Here's how MLB is hoping to liven up the game this season

Big League Stew

If there’s been one constant since Rob Manfred took the office of Major League Baseball commissioner before the 2015 season, it’s looking for little tweaks to the rules to liven up baseball games. That’s how we ended up with the rule about batters not stepping out of the box and the between-innings clock.

What’s next as we head into the 2017 season? According to ESPN’s Jayson Stark, MLB is trying to push through two more new rules: raising the strike zone and eliminating the four-pitch intentional walk.

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Neither of these are new ideas, as Manfred and his crew of rule-tweakers have talked about them in the past, but according to Stark, MLB has drawn up format proposals in hopes of getting the players’ union to green light them for 2017. They’re part of baseball’s ongoing pace-of-play mission.

Will intentional walks like this be a thing of the past? (Getty Images)
Will intentional walks like this be a thing of the past? (Getty Images)

Here’s the skinny from ESPN:

MLB’s proposal would raise the lower part of the strike zone to the top of the hitter’s knees. Since 1996, the bottom of the zone has been defined as “the hollow beneath the kneecap.” But data shows that umpires have been increasingly calling strikes on so many pitches below the knees that, if umpires enforce the redefined strike zone, it would effectively raise the zone by an estimated 2 inches.

The change in the intentional-walk rule would end the long-standing practice of requiring the pitcher to toss four soft pitches outside the strike zone. Instead, a team could just signify it wants to issue an intentional walk, and the hitter would be sent directly to first base.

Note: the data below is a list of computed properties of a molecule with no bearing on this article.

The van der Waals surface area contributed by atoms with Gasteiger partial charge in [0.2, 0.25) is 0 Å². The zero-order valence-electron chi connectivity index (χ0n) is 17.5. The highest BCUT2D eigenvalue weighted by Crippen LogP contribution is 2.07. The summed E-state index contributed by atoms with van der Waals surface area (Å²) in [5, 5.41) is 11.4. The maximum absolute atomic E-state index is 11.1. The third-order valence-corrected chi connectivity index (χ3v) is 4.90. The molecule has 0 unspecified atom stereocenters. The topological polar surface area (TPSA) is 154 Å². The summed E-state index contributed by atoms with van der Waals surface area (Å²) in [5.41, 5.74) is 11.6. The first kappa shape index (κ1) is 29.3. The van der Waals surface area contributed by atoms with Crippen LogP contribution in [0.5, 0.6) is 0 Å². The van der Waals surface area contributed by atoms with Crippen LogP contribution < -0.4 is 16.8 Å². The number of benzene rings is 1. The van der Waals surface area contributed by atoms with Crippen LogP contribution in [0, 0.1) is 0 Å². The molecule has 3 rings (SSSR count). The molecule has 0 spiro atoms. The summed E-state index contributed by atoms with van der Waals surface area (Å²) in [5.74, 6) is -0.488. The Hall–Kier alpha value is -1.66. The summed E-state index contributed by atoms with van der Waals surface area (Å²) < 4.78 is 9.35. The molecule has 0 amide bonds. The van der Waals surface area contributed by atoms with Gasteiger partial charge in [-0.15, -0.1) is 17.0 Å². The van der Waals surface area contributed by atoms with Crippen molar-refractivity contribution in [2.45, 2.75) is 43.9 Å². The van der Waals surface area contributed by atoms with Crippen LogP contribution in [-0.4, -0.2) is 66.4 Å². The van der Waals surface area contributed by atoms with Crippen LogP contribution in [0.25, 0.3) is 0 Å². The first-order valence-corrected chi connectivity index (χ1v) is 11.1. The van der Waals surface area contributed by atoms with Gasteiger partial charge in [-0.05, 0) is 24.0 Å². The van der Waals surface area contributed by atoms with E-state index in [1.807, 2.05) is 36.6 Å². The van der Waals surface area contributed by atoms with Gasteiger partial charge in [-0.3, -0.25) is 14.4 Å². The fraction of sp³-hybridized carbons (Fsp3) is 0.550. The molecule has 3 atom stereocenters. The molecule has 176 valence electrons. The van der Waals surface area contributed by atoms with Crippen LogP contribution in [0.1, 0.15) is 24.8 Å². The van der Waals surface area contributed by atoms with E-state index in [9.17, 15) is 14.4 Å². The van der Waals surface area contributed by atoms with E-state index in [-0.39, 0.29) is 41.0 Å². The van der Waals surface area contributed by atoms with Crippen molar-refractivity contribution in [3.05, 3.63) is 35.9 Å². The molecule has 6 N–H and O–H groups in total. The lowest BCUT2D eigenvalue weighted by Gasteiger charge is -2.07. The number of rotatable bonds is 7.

Both rules would seek to bring more action to the game, just in different ways. The intentional-walk rule, which has been talked about since the first round of pace-of-play rule tweaks, would cut down in dead time. Intentional walks are actually down, as Stark points out, so more than anything, this would serve notice that baseball is OK with bucking tradition.

The strike-zone change would bring more offense to the game, because the more pitchers have to keep the ball up, the more big-league hitters are going to smack it around the yard. Pitchers had been, by and large, enjoying a dominant few years over hitters recently — until 2016, when homers were up. Either way, homers stand to attract more new viewers more than strikeouts do. While more runs would actually make games longer, MLB isn’t so much worried about the length of games as it is the pace of games. It wants more action and less downtime.

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The two rules aren’t contingent upon one another. In fact, Stark says MLB figures to have an easier time pushing through the intentional-walk rule for 2017 than the strike-zone change. That makes sense. Any change that seemingly helps batters isn’t going to be loved by pitchers.

As it stands now, the players’ union is gathering opinions from its constituents, but with spring training right around the corner and games beginning within a matter of weeks, there’s not much time to figure out what’s going to be strike and what’s going to be a ball.

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Mike Oz is the editor of Big League Stew on Yahoo Sports. Have a tip? Email him at mikeozstew@yahoo.com or follow him on Twitter!

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